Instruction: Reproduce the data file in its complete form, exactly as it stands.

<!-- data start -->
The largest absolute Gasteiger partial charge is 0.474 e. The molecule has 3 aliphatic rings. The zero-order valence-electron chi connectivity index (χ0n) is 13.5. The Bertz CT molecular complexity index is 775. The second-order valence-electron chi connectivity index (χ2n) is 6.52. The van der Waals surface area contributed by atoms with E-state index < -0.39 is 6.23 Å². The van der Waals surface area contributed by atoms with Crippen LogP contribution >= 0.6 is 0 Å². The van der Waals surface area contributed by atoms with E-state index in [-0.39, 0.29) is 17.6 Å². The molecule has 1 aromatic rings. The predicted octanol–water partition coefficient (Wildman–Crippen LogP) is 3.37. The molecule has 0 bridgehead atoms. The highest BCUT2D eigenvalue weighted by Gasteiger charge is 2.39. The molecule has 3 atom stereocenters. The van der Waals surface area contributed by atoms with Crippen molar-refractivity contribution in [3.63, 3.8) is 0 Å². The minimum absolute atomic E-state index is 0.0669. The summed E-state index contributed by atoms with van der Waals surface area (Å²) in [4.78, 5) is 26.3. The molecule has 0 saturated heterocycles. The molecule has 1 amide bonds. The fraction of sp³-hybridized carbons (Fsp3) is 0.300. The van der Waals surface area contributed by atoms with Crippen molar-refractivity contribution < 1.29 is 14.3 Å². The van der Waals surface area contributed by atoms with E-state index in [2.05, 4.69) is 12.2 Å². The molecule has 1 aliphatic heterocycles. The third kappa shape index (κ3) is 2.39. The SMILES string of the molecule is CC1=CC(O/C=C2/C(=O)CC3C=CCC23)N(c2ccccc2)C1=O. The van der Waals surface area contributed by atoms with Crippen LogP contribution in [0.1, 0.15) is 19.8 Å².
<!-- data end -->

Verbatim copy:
The largest absolute Gasteiger partial charge is 0.474 e. The molecule has 3 aliphatic rings. The zero-order valence-electron chi connectivity index (χ0n) is 13.5. The Bertz CT molecular complexity index is 775. The second-order valence-electron chi connectivity index (χ2n) is 6.52. The van der Waals surface area contributed by atoms with E-state index < -0.39 is 6.23 Å². The van der Waals surface area contributed by atoms with Crippen LogP contribution >= 0.6 is 0 Å². The van der Waals surface area contributed by atoms with E-state index in [-0.39, 0.29) is 17.6 Å². The molecule has 1 aromatic rings. The predicted octanol–water partition coefficient (Wildman–Crippen LogP) is 3.37. The molecule has 0 bridgehead atoms. The highest BCUT2D eigenvalue weighted by Gasteiger charge is 2.39. The molecule has 3 atom stereocenters. The van der Waals surface area contributed by atoms with Crippen molar-refractivity contribution in [3.63, 3.8) is 0 Å². The minimum absolute atomic E-state index is 0.0669. The summed E-state index contributed by atoms with van der Waals surface area (Å²) in [4.78, 5) is 26.3. The molecule has 0 saturated heterocycles. The molecule has 1 amide bonds. The fraction of sp³-hybridized carbons (Fsp3) is 0.300. The van der Waals surface area contributed by atoms with Crippen molar-refractivity contribution < 1.29 is 14.3 Å². The van der Waals surface area contributed by atoms with E-state index in [2.05, 4.69) is 12.2 Å². The molecule has 1 aliphatic heterocycles. The third kappa shape index (κ3) is 2.39. The SMILES string of the molecule is CC1=CC(O/C=C2/C(=O)CC3C=CCC23)N(c2ccccc2)C1=O. The van der Waals surface area contributed by atoms with Crippen LogP contribution in [0.1, 0.15) is 19.8 Å².